Attending the Kalachakra and being there after awhile I came to see that not everyone who comes comes for the teachings. I mean I knew this before from my experiences at Kalachakra 2006, but unlike this Kalachakra I was then with other foreigners and had only been in India a few months. With this experience I was with my classmates and also been in the country for a few years not months so the realization was deeper. With the entire Bodic community plus the Buddhist community at large represented there, many motivations are bound to pulling each of us in various directions. I saw many there to reunite with family from Tibet. Various calls to join different movements were also in effect, Free Tibet movement, Tibetan Language Purity movement, Tibetan environmental movement, Tibetan Veganism and so. Plus with the variety of businesses going on, Kalachakra is an interesting combination of business, politics, spirituality and rock & roll. There were several different markets to choose from to buy all kinds of stuff. I enjoyed joining my classmates as they went shopping pursuing the bazaars, taking notes on their bargaining skills. They tell me that Indian merchants are easier to deal with than Tibetan merchants because Tibs generally do not like to cut down on the price, while Indians love it and are accustomed to the bargaining dance which I think is also a culturally quality Indians possess as compared to Tibetans.
One night some of us went to check out on some of the various concerts being offered. In one I saw, which was attended by a shit ton of monks, a cute Tibetan girl on the stage shaking her hips (surprisingly well I might add) in a skimpy shiny outfit to the popular Bollywood music hit ‘Sheila Ki Jawani’. The monks were just going ape-shit over this. I was lodged in a midst them and at one point thought that I they were going to stampede kicking my skinny ass. But for realz, they tore down several parts of the zinc-plated wall that bordered the makeshift concert venue as that girl shook her money maker for the crowd. The stench of monk testosterone was too overbearing and I had to dip to the bird.
Chillin’ with the guys was really cool; it was I have said before, like having a bunch of little brothers. I met a lot of their friends; many did not believe that we were in the same class. A learned a lot about the inner world of their part of the Himalayas from which they hail, high up in the Himalayans near the Tibetan border and though are Indian citizens, when they travel to other parts of India they are not treated like other Indians which they expressed bothers them. Mostly they identify themselves from the places that they come from, I am Ladakhi, I am Spitian, I am a Monpa they would say to Tibetans; I am from Arunachal Pradesh, I am from Jammu-Kashmir, I am from Himachel Predesh they would say to Indians. So many interesting things they shared with me and vice-versa, I wish I could write all down.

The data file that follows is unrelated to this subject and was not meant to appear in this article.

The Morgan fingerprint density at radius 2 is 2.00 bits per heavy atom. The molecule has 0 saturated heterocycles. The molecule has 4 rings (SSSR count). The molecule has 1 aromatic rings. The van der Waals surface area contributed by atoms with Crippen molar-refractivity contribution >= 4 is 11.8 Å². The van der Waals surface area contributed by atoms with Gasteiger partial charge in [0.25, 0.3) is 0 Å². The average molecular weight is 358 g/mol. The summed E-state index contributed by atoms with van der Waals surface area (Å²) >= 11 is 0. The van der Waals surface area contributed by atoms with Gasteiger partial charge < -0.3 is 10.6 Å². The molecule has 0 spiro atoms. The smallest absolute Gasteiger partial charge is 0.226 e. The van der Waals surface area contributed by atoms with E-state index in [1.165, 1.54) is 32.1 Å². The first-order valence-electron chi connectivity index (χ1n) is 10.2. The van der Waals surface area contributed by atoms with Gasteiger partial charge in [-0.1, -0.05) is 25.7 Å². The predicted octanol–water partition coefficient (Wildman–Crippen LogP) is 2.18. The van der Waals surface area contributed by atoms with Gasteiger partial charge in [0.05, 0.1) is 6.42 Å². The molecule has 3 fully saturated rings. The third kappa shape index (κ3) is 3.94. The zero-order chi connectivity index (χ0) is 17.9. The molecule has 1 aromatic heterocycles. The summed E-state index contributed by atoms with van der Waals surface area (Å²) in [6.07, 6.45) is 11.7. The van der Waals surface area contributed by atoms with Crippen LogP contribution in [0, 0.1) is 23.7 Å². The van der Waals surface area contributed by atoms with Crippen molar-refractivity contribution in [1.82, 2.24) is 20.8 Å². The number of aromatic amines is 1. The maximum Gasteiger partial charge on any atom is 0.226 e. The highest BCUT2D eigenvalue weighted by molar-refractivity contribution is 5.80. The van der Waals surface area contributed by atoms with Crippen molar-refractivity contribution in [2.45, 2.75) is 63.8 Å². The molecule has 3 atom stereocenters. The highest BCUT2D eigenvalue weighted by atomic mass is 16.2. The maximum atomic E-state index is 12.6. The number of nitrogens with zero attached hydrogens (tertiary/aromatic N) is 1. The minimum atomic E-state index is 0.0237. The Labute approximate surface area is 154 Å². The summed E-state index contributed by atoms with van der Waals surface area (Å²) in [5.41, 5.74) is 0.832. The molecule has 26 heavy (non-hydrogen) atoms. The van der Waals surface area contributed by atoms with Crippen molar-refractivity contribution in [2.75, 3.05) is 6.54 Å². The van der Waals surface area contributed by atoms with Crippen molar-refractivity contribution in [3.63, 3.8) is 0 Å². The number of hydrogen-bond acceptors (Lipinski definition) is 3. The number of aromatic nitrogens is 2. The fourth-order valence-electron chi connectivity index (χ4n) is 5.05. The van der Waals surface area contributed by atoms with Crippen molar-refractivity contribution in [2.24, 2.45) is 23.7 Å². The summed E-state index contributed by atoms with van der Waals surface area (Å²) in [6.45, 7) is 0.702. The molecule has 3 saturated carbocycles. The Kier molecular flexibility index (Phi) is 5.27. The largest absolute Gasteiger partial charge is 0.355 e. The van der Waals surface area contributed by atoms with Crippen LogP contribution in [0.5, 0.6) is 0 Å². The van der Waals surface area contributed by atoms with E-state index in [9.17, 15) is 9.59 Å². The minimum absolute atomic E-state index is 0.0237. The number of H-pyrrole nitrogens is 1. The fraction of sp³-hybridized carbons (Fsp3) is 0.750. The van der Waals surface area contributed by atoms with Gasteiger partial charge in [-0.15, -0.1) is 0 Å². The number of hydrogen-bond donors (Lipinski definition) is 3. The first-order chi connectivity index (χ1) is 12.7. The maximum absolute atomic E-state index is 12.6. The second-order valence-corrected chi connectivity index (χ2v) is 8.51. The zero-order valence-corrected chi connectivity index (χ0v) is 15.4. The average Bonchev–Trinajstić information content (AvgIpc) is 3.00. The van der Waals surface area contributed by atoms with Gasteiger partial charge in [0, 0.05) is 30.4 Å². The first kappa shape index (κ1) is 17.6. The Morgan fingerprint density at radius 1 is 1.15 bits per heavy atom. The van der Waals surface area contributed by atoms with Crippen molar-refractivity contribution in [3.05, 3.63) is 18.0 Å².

When I was alone, one of favorite things to do was people watching, one of my old pastimes from my days of living on the streets. When I used to live on the streets of Ft. Lauderdale, Florida way back when, when I would take of break from spare changing, the act of going up to strangers and directly asking them to spare any change (which we then called spange-ing), I would sit on the low white wall of the Ft. Lauderdale strip and just watch people go to and fro, beside the random rastaman who might share a spliff with ya and chat you up philosophizing about I & I and Jah or whatever, just sitting there watching the people go by always brought me a simple pleasure plus being on the beach and being a teenager watching the bikini mamas was an extra icing on the top.
At this Kalachakra, I once again took to this habit. I easily passed hours watching folks go up and down, many times seeing old friends. The cornucopia of people, the kaleidoscope of traditional garbs, the street hawkers, the beggars all in a dance of movement and the universal murmur of multilingual jibber jabber shifted in and out of focus in front of one visual and audio field. One time a middle age Burmese refugee lady sat next to me outside the Mahabodhi Temple and chatted me up in mixture of Burmese, Hindi and English. I showed her the Burmese bag I was carrying which I had traded from my Burmese roommate the summer of my freshman year at Berea College, Licky Sung. This lady was surprised to see me sporting a Burmese bag and I was happy too.
For me I gained a cultural significance out of this Kalachakra as compared to the Amaravati one. During the teachings and the actual empowerment I met and got to know some Mongolian monks and one from Siberia whom eventually I invited me to sit with them for the rest of the event. Before the teachings every morning, inter-denominational debates where going between monks for all the sects of Tibetan Buddhism, which was the first time that I had seen such a thing, and hope that more of it will happen in the future. All the debates were really short. The defenders stayed the same but the challengers would line up and each had about a one or two minutes to challenge the defender on whatever topics they chose. I heard everything from the basics debates on colors to advance philosophy being thrown at the defenders. Young and old were too involved, one young monk of about maybe 7 or 8 years old went up and had everyone rolling with laughter. One day the defenders were from the Nyingma sect and many were surprise at how well they held their positions. Generally Nyingmapas are not known for their dialectical debating skills since it is not emphasized as much as tantra is in their tradition.